People may choose to respond to conflict in a self-serving way in order, to save their reputation or solely because of the fear that they will loose everything that they have ever worked for. In the play ‘The Crucible’, Reverend Harris is given the choice of whether to tell the truth about the girls dancing in the forest or to maintain his position. His ‘ name is solid in the village’ and will not have it ‘blackened’ by some girls dancing in the forest. He claims he has ‘many enemies’ and ‘for surely they will run him with it’. Despite knowing the girls have danced in the forest, he chooses not to tell the truth in court to save his position and not have his 3 year earned hard work thrown away due to the ‘stiffed-necked people’, further showing that an individual is given the choice in conflict and may act in a irrational and negative way just for their own agenda.
There are many similarities to be drawn between the relationships of the protagonists and their spouses, but there also many differences. The traditional roles are reversed and ignored in the start of the play; opposed to Ibsen's A Doll's House (which is the reverse). It's hard to draw comparisons between Torvald and Macbeth, as they are very different characters. Though they are both ambitious, their roles and personalities differ greatly; where Torvald controls in his relationship, Macbeth submits. Shakespeare subverts gender roles like this throughout the play, such as when Lady Macbeth decides her husband is unable to commit the atrocities to sit on the throne and taunts him, insinuating things about his manhood and claiming he has "th' milk of human kindness" (Act 1, 5.15) implying that he isn't strong enough to kill King Duncan.
“All glory will be ours if now we conquer this unprecedented foe and risk the woe that frightens others” (Tablet III, Column III, 46-69). The two brothers travelled to the woods, which Humbaba guarded, and with divine aid, triumphed over Humbaba. As a result Gilgamesh would gain the praise of a goddess, Ishtar. Ishtar attempted to seduce Gilgamesh but failed and to add to her humiliation Gilgamesh would mock her relentlessly with a song “Ishtar is the hearth gone cold, a broken door that cannot hold, a fort that shuts its soldiers out, a commandant who’ll only pout.” (Table VI, Column I, 41-44). The suitor goddess wanted reconciliation for Gilgamesh’s unbelievable disrespect; Ishtar pleaded, successfully, convincing her father, Anu, to unleash the Bull of Heaven.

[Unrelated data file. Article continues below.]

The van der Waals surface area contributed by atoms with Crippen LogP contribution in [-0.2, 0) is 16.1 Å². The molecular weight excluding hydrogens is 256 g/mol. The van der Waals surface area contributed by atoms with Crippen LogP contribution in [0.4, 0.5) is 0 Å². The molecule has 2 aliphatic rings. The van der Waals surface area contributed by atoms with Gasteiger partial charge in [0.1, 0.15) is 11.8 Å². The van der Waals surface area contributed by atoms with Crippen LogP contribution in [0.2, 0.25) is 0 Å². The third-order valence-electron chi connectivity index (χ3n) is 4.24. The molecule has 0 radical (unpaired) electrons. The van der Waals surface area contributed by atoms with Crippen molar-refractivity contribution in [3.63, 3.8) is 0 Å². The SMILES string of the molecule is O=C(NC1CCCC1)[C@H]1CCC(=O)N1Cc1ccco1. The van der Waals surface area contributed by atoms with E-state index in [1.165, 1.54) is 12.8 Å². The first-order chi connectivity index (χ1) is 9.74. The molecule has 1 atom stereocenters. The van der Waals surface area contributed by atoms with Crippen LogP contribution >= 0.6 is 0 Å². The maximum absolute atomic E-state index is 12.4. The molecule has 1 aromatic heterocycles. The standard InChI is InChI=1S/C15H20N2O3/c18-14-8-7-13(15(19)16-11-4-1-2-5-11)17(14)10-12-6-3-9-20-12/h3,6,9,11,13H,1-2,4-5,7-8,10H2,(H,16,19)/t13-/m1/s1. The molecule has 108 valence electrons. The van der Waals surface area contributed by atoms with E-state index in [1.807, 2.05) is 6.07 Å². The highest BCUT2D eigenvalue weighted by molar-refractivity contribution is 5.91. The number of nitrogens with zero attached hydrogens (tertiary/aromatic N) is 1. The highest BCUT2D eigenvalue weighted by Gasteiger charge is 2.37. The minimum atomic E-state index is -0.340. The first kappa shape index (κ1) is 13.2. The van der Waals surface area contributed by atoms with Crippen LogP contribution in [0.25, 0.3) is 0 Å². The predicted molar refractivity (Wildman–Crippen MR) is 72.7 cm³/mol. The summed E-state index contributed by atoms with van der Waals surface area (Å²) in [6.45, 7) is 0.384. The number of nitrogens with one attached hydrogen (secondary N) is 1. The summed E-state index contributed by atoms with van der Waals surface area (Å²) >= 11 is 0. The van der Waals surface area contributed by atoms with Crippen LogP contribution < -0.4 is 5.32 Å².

He was wealthy, took part in the politics of the village, however he was always trepidatious so as not to possibly endanger his name as enemies he made increasing his power within the town would attack him.”But if you trafficked with spirits in the forest, i must know it now for surely my enemies will and they will ruin me with it” When his daughter becomes ill possibly due to blasphemous actions she may have been part of, rather than follow the word of God. He lies and claims that no issue would be associated with his family despite this being sin and endangering Betty’s life. The fear of losing all he had completely overtook his duty to help his daughter recover. These events each showcased a severe situation in which the outcome among all three was the same. Fear overcame their faith showing how people in life-endangering events will immediately abandon all their morals and relationships and reveals how it can ruin families and nations.
If Demetreus truly loved Hermia, he would have allowed her to go with whomever she may choose. Obviously Demetrius takes the side of Egeus, showing the reader just how selfish and self absorbed he is. Because of this, if I were directing a movie of A Midsummer Night's Dream, I would portray Demetrius as very selfish and self important, and I would portray Lysander as very soft and kind, but very determined and brave. 4. If I were to create a theatrical setting for the first scene, I would choose a dark lighting for the environment, to show that the scene consists of a very dark situation.